Even as the RBI Governor Raghuram Rajan gets ready to unveil the first monetary policy statement for the 2016-17 fiscal on Tuesday, HSBC Global Research, in a report, has said, “…steps have been taken to expedite transmission (deregulating the small savings rate, which would make it easier for banks to lower deposit rates, and the move towards marginal cost of funds based lending rates, which could make banks lower lending rates more quickly). We think the RBI would rather wait for these developments to unfold than rush in with an aggressive cut.”
HDFC Bank, in its report, observed that there is room for further monetary easing, and this scenario has been factored-in by the bond markets after the Budget announcement.
“However, a cut beyond 25 basis points could not only lower the real rate of return below the RBI’s comfort range, but given the variety of risks and cautions that the central bank needs to consider, will not, in our opinion, be the prudent thing to do,” it said.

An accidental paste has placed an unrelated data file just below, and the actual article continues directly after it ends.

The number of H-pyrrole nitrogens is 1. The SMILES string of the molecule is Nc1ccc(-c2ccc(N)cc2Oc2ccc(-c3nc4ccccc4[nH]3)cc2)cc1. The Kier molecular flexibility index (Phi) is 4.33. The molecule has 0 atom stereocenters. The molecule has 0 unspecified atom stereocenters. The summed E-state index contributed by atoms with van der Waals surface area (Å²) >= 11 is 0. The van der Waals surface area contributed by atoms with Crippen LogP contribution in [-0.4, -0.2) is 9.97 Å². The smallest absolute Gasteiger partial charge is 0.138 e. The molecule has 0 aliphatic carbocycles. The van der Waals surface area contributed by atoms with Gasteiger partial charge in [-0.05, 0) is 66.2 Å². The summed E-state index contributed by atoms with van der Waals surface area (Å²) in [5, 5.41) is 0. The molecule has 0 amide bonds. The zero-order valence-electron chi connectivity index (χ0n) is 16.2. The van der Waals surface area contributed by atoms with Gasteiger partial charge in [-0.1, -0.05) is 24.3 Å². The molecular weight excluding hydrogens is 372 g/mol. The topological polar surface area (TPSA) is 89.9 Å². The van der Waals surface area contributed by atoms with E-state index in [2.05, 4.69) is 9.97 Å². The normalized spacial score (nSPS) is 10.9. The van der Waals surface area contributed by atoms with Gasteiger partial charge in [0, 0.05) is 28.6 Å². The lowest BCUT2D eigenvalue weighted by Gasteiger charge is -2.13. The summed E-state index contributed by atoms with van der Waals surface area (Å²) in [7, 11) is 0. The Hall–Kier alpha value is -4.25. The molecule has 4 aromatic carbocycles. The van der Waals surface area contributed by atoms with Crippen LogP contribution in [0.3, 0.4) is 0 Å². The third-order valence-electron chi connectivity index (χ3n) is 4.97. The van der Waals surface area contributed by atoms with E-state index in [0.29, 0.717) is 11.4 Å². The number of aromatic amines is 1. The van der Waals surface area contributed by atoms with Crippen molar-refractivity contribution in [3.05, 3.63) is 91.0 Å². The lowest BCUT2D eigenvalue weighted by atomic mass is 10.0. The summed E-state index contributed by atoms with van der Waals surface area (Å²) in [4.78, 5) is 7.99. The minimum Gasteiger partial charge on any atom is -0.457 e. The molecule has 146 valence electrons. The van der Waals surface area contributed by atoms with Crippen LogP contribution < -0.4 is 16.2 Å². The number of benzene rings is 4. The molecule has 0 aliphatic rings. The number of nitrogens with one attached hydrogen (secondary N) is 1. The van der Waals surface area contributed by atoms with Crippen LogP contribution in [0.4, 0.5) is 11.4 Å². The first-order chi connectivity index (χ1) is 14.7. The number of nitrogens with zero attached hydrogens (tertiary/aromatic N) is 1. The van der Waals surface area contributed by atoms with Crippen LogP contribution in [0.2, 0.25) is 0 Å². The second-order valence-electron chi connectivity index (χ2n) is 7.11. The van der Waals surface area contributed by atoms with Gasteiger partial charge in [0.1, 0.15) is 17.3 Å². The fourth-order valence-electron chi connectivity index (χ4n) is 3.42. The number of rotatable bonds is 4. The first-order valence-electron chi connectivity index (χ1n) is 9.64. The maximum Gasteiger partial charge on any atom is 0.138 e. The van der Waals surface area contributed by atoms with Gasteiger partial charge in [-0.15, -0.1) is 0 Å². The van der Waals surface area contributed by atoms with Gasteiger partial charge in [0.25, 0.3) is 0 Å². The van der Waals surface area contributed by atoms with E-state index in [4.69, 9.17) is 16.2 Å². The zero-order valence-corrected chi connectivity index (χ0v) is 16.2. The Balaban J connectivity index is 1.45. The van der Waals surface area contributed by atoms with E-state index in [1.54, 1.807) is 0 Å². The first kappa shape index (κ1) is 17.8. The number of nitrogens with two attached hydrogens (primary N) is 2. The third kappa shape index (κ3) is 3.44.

SBI Chairman Arundhati Bhattacharya said she expects the RBI to address the issues of systemic liquidity in the upcoming monetary policy. She pointed out that currently, the issue of high volatility in currency holdings of public (both in the form of cash and jewellery) as well as government’s cash balances with RBI is leading to volatility in system liquidity.
SBI’s suggestion To address this, the SBI chief, in a statement, suggested that the government’s cash balances may be placed with public sector banks, instead of with RBI, so that the cash remains within the banking system and does not create unnecessary volatility in money markets.
Bhattacharya felt that the central bank may also alleviate the market participants’ concern about potential dollar shortages in September/October 2016 related to maturity of special FCNR (B) swaps. Separately, SBI, in its research report ‘Ecowatch’, said it expects that for a major part of the current fiscal, inflation could well be below five per cent and with a little bit luck, it may even go lower than four per cent.